This website uses cookies for anonymised analytics and for account authentication. See our privacy and cookies policies for more information.

The voice of Scotland’s vibrant voluntary sector

Published by Scottish Council for Voluntary Organisations

TFN is published by the Scottish Council for Voluntary Organisations, Mansfield Traquair Centre, 15 Mansfield Place, Edinburgh, EH3 6BB. The Scottish Council for Voluntary Organisations (SCVO) is a Scottish Charitable Incorporated Organisation. Registration number SC003558.

Call for visa fees for social care workers to be scrapped

This news post is almost 4 years old

Scottish charities have called upon Home Secretary Priti Patel to include social care staff in plans to review visa fees for foreign workers

Scottish charities have called for visa fees for social care workers to be scrapped.

The UK Government announced recently it is reviewing visa surcharges for healthcare workers who have come to the UK and are fighting the coronavirus pandemic.

And a letter – sent by Camphill Scotland and signed by CCPS, the ALLIANCE, Scottish Care and Volunteer Scotland - has called upon Home Secretary Priti Patel to include social care workers and volunteers in the review.

The charities argue that high visa fees, which are due to rise to £624 next year, will put off foreign workers from taking up vital roles.

The letter said: “For Camphill Scotland in particular, international volunteering is a very important issue. Camphill communities in Scotland look after around 600 people with learning disabilities and other support needs. There are currently around 251 international volunteers in Scotland living in Camphill communities, many of whom are young students who will volunteer within their host Camphill community for about a year.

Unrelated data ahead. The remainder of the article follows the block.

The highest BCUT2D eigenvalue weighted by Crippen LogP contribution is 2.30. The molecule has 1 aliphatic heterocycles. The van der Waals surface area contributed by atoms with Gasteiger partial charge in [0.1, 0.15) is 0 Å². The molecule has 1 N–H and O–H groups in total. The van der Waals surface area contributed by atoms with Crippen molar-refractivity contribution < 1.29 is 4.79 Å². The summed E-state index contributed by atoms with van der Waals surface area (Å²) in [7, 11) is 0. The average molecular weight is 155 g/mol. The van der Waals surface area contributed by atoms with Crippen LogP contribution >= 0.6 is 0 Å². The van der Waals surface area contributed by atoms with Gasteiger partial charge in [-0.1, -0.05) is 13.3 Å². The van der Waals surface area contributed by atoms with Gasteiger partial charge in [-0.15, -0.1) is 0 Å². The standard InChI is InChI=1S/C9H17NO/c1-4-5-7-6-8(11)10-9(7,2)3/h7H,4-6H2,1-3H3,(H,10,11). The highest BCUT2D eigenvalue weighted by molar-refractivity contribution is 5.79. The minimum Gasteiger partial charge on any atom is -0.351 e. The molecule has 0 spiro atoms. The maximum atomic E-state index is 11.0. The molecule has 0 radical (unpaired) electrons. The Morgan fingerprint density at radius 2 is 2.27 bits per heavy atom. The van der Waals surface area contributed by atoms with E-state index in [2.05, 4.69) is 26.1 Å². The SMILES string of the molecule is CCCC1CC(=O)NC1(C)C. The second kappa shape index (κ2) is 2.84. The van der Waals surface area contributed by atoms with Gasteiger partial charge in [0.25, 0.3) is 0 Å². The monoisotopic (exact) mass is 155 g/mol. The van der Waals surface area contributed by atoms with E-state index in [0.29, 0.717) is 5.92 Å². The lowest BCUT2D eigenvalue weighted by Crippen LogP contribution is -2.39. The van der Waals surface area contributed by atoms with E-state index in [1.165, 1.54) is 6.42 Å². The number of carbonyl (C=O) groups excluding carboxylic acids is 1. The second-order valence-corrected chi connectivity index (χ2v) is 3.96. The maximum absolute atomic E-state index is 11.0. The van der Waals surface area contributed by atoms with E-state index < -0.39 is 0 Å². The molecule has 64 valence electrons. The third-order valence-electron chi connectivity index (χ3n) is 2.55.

“We note that in October 2020 the immigration health surcharge is due to increase to £624, and to include all EU citizens coming to the UK from 2021. UK visa fees are already high for young people wishing to join Camphill communities, often on gap years between school and university to gain experience within social care. Indeed, the surcharge is already a deterrent to volunteers wishing to join Camphill communities, and our concern is that the increased surcharge will mean far fewer young people will be able to afford the costs of coming to the UK to volunteer adding to our residents’ quality of life on a daily basis.”

A UK Government spokesperson said: “We are hugely grateful for the contributions social care workers make, particularly in these challenging times.

“The government is supporting the sector in a number of different ways, including providing additional funding for adult and children’s social care. We will continue to work to see how best we can support social care workers.

“Income from the immigration health surcharge goes directly back into the NHS to help save lives.”